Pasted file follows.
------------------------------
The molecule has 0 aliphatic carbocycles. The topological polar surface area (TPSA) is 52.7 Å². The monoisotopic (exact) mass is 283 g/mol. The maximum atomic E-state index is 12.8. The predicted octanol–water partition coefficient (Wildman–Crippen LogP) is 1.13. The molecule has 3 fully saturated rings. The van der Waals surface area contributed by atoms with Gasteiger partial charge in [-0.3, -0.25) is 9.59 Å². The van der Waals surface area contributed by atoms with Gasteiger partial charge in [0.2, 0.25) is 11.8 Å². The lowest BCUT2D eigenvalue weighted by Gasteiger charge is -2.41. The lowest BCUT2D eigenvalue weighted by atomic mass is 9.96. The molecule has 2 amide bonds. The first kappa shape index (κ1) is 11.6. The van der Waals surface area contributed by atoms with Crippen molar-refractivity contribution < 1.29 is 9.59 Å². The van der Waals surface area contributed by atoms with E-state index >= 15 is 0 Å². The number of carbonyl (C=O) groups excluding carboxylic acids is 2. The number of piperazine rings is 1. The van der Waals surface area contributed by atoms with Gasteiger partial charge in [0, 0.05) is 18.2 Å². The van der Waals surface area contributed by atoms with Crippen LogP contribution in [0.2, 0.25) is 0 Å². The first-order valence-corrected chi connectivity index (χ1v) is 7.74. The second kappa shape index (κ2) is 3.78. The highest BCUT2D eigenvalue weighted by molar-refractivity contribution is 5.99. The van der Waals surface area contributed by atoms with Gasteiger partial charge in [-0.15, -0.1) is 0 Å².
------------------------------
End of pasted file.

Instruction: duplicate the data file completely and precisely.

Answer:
The molecule has 0 aliphatic carbocycles. The topological polar surface area (TPSA) is 52.7 Å². The monoisotopic (exact) mass is 283 g/mol. The maximum atomic E-state index is 12.8. The predicted octanol–water partition coefficient (Wildman–Crippen LogP) is 1.13. The molecule has 3 fully saturated rings. The van der Waals surface area contributed by atoms with Gasteiger partial charge in [-0.3, -0.25) is 9.59 Å². The van der Waals surface area contributed by atoms with Gasteiger partial charge in [0.2, 0.25) is 11.8 Å². The lowest BCUT2D eigenvalue weighted by Gasteiger charge is -2.41. The lowest BCUT2D eigenvalue weighted by atomic mass is 9.96. The molecule has 2 amide bonds. The first kappa shape index (κ1) is 11.6. The van der Waals surface area contributed by atoms with Crippen molar-refractivity contribution < 1.29 is 9.59 Å². The van der Waals surface area contributed by atoms with E-state index >= 15 is 0 Å². The number of carbonyl (C=O) groups excluding carboxylic acids is 2. The number of piperazine rings is 1. The van der Waals surface area contributed by atoms with Gasteiger partial charge in [0, 0.05) is 18.2 Å². The van der Waals surface area contributed by atoms with Crippen LogP contribution in [0.2, 0.25) is 0 Å². The first-order valence-corrected chi connectivity index (χ1v) is 7.74. The second kappa shape index (κ2) is 3.78. The highest BCUT2D eigenvalue weighted by molar-refractivity contribution is 5.99. The van der Waals surface area contributed by atoms with Gasteiger partial charge in [-0.15, -0.1) is 0 Å².